Suggested readings, #74

Here it is, a rundown of interesting articles I’ve come across recently, to consider for your weekend readings:

Why science needs philosophy. A knowledge of the historic and philosophical background gives that kind of independence from prejudices of his generation from which most scientists are suffering. This independence created by philosophical insight is the mark of distinction between a mere artisan or specialist and a real seeker after truth. … (Proceedings of the National Academy of Sciences)

Who should compete in women’s sports? A restrictive Idaho law — temporarily blocked by a federal judge Monday night — has amplified a charged debate about who should be allowed to compete in women’s sports, as transgender athletes have become increasingly accepted on the playing field while still facing strong resistance from some competitors and lawmakers. While scientific and societal views of sex and gender identity have changed significantly in recent decades, a vexing question persists regarding athletes who transition from male to female: how to balance inclusivity, competitive fairness and safety. … (New York Times)

Jeffrey Epstein’s Harvard connections show how money can distort research. This past May, Harvard University (where I teach) issued a report on its relationship with the convicted sex offender Jeffrey Epstein. It was an admirably forthright mea culpa highlighting three areas of concern. The first was the contradiction of addressing sexual assault and harassment on campus while accepting money from a man who had promoted sexual abuse of minors. The second was the mockery made of academic standards when, after donating $200,000 to the psychology department, Epstein was appointed as a visiting fellow there despite a complete lack of appropriate academic qualifications. The third was his close connection to Harvard’s Program for Evolutionary Dynamics (PED). … (Scientific American)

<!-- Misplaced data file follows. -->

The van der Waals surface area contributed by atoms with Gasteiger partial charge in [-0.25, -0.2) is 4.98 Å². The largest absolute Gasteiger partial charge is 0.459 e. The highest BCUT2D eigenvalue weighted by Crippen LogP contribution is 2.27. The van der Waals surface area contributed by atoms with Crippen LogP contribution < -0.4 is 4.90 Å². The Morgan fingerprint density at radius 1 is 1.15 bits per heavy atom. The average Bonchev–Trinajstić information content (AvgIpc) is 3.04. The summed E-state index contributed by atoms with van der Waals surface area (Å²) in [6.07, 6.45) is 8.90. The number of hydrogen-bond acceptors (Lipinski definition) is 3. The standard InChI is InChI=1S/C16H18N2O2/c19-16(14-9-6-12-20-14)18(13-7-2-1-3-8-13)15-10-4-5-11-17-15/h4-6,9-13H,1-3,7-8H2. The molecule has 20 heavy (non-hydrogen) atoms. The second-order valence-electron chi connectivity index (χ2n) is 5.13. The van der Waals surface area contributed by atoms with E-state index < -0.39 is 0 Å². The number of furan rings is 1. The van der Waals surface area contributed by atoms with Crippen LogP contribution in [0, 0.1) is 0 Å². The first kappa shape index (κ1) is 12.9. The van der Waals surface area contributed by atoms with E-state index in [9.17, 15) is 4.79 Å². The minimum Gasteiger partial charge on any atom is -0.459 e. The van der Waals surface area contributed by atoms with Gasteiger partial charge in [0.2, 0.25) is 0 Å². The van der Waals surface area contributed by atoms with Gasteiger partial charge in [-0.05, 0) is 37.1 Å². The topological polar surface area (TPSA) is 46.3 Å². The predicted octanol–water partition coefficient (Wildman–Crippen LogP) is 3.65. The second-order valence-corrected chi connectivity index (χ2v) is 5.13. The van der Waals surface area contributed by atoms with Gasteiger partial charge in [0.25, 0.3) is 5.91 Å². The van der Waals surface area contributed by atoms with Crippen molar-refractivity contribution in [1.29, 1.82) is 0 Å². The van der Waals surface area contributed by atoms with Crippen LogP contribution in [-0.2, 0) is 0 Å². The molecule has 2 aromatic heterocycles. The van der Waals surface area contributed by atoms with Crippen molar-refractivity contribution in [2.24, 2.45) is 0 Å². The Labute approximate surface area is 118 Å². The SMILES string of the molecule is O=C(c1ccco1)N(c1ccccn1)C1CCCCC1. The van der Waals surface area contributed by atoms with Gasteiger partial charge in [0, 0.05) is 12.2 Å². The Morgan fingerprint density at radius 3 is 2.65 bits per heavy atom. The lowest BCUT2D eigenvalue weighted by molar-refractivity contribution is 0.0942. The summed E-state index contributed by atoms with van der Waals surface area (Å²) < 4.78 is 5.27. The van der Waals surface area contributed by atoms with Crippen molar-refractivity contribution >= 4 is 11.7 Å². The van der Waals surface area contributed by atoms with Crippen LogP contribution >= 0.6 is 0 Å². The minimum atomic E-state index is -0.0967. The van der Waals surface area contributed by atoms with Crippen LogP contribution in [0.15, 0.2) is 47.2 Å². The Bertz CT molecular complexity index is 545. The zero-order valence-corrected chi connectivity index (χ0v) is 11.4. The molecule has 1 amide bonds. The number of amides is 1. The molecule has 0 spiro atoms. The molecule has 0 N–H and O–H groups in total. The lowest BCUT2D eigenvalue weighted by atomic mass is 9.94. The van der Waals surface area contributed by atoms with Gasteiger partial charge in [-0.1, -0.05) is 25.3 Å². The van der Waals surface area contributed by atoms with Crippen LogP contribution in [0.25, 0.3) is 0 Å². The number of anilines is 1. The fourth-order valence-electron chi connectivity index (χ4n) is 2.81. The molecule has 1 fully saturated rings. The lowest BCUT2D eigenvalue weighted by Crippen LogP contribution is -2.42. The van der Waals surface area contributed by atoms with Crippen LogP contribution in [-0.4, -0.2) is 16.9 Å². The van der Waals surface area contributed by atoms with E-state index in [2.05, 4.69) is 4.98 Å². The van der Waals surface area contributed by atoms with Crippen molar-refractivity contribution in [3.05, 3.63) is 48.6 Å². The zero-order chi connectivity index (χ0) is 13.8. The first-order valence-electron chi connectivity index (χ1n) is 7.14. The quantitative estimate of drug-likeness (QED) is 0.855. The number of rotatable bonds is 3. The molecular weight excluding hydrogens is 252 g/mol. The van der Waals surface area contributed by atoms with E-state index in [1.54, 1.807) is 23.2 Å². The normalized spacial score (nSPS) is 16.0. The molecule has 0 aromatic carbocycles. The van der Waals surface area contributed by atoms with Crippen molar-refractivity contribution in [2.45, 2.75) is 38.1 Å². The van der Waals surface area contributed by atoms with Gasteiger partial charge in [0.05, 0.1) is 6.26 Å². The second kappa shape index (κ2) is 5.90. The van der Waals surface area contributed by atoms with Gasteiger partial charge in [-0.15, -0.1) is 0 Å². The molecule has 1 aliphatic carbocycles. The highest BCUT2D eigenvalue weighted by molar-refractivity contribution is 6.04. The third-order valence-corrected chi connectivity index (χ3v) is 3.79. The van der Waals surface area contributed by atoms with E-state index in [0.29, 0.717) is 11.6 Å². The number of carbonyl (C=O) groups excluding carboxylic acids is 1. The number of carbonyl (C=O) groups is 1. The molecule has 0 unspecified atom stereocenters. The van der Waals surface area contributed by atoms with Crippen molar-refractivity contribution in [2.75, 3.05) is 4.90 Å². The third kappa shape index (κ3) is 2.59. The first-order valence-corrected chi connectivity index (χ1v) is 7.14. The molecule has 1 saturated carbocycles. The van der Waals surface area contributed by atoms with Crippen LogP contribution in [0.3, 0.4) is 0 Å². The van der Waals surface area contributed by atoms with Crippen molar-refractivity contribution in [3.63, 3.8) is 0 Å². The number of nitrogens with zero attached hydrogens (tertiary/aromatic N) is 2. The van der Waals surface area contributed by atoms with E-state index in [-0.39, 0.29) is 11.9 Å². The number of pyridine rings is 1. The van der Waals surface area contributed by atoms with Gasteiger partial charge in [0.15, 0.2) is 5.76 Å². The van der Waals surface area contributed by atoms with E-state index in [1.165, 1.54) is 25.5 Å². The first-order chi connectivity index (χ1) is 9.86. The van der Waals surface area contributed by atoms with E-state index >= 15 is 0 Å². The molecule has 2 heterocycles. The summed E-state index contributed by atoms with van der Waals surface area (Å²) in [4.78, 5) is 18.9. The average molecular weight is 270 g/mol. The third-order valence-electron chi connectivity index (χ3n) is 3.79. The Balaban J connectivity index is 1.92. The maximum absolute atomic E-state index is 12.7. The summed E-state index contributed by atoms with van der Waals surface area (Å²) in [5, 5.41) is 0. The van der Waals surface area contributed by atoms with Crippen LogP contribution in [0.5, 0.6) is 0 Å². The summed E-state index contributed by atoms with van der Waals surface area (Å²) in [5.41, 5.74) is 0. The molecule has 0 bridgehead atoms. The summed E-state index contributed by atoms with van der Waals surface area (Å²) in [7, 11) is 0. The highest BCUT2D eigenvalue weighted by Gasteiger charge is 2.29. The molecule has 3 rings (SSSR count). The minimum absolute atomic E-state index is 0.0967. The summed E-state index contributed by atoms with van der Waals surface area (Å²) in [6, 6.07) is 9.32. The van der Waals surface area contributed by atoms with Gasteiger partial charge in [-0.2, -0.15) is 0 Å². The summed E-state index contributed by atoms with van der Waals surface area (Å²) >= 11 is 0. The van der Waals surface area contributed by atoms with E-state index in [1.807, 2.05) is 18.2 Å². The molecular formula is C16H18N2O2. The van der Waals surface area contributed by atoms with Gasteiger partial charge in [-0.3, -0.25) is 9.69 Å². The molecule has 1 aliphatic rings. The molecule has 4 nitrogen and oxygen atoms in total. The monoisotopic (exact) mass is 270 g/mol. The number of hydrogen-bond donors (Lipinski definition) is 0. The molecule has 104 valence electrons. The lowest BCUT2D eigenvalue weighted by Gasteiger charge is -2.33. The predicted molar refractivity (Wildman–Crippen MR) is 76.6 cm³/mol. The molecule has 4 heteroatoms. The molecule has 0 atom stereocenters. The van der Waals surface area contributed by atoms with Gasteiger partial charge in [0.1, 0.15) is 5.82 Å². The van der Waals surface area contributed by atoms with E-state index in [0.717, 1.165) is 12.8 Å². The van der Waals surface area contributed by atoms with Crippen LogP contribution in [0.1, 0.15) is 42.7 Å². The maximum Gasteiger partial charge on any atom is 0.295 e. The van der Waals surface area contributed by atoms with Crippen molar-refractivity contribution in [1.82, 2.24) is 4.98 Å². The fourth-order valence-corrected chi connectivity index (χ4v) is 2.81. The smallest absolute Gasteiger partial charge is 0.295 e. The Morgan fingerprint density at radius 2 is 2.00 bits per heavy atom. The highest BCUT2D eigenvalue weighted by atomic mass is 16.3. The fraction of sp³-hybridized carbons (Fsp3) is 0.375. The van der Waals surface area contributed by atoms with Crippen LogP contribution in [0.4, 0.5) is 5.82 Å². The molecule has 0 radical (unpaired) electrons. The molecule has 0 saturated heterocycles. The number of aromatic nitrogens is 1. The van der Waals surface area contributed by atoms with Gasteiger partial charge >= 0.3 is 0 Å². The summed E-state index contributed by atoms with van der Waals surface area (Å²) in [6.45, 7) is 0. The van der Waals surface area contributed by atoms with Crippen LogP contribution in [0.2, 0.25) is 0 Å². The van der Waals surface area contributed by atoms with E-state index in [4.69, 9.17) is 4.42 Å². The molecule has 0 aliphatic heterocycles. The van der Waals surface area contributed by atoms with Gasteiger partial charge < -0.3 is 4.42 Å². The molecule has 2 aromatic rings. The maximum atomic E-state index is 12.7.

The hard problem of breakfast. How does it emerge from bacon and eggs? Over the past century, scientists have unlocked many of the most profound secrets of bacon, eggs, oatmeal, and avocado toast, advancing our understanding of the day’s most important meal and ushering in a golden age of innovation. Yet there remains one problem that has proven frustratingly resistant to our efforts at resolution: What is often referred to as The Hard Problem of Breakfast. … (Nautilus)

Manet: the difference between nude and naked. How a “Girl of our Time” made modern art possible. “I really would like you here, my dear Baudelaire; they have been raining insults on me, I’ve never been led such a dance.” Édouard Manet struggled with criticism for his entire career. The artist seemed for two decades to be a magnet for controversy. Unbeknownst to anybody at the time, Manet was controversial because he had unconsciously set off a revolution that would irrevocably transform western art. … (Medium)

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Massimo

Massimo is the K.D. Irani Professor of Philosophy at the City College of New York. He blogs at platofootnote.org and howtobeastoic.org. He is the author of How to Be a Stoic: Using Ancient Philosophy to Live a Modern Life.

One thought on “Suggested readings, #74”

  1. Well, I’m a bit disappointed in the hard problem piece, as a believer of panbreakfastism I must say it lacked a description of the (obviously true) idea that all foods (and non-foods) are breakfast.

    Liked by 1 person

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